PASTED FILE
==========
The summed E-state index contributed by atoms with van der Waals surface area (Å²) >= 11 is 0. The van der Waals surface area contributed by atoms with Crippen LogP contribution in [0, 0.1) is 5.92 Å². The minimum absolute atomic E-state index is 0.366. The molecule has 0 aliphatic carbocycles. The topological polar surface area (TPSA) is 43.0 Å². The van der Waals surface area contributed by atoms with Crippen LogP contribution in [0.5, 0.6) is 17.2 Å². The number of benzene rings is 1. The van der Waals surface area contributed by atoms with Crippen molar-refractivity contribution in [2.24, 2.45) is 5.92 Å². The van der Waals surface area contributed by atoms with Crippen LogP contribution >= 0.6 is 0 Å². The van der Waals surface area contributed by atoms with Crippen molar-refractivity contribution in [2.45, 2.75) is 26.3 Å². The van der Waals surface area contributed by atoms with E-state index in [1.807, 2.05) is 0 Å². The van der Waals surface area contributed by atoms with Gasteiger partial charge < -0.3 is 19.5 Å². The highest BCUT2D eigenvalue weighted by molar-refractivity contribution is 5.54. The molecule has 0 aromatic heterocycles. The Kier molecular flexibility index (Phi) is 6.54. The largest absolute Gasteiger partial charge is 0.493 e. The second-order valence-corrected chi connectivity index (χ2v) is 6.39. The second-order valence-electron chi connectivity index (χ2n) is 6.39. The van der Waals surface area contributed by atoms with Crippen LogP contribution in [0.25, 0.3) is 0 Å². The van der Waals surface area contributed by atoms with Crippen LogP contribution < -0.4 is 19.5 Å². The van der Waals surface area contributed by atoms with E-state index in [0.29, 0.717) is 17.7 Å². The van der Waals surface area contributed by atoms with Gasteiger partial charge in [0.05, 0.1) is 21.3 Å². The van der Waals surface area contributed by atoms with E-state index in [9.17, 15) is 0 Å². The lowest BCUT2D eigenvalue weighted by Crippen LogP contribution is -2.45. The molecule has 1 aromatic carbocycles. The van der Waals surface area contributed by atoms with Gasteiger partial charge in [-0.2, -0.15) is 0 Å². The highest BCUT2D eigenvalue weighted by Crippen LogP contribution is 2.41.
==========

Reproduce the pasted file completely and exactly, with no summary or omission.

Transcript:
The summed E-state index contributed by atoms with van der Waals surface area (Å²) >= 11 is 0. The van der Waals surface area contributed by atoms with Crippen LogP contribution in [0, 0.1) is 5.92 Å². The minimum absolute atomic E-state index is 0.366. The molecule has 0 aliphatic carbocycles. The topological polar surface area (TPSA) is 43.0 Å². The van der Waals surface area contributed by atoms with Crippen LogP contribution in [0.5, 0.6) is 17.2 Å². The number of benzene rings is 1. The van der Waals surface area contributed by atoms with Crippen molar-refractivity contribution in [2.24, 2.45) is 5.92 Å². The van der Waals surface area contributed by atoms with Crippen LogP contribution >= 0.6 is 0 Å². The van der Waals surface area contributed by atoms with Crippen molar-refractivity contribution in [2.45, 2.75) is 26.3 Å². The van der Waals surface area contributed by atoms with E-state index in [1.807, 2.05) is 0 Å². The van der Waals surface area contributed by atoms with Gasteiger partial charge < -0.3 is 19.5 Å². The highest BCUT2D eigenvalue weighted by molar-refractivity contribution is 5.54. The molecule has 0 aromatic heterocycles. The Kier molecular flexibility index (Phi) is 6.54. The largest absolute Gasteiger partial charge is 0.493 e. The second-order valence-corrected chi connectivity index (χ2v) is 6.39. The second-order valence-electron chi connectivity index (χ2n) is 6.39. The van der Waals surface area contributed by atoms with Crippen LogP contribution in [0.25, 0.3) is 0 Å². The van der Waals surface area contributed by atoms with Crippen LogP contribution < -0.4 is 19.5 Å². The van der Waals surface area contributed by atoms with E-state index in [0.29, 0.717) is 17.7 Å². The van der Waals surface area contributed by atoms with Gasteiger partial charge in [0.05, 0.1) is 21.3 Å². The van der Waals surface area contributed by atoms with E-state index in [9.17, 15) is 0 Å². The lowest BCUT2D eigenvalue weighted by Crippen LogP contribution is -2.45. The molecule has 1 aromatic carbocycles. The van der Waals surface area contributed by atoms with Gasteiger partial charge in [-0.2, -0.15) is 0 Å². The highest BCUT2D eigenvalue weighted by Crippen LogP contribution is 2.41.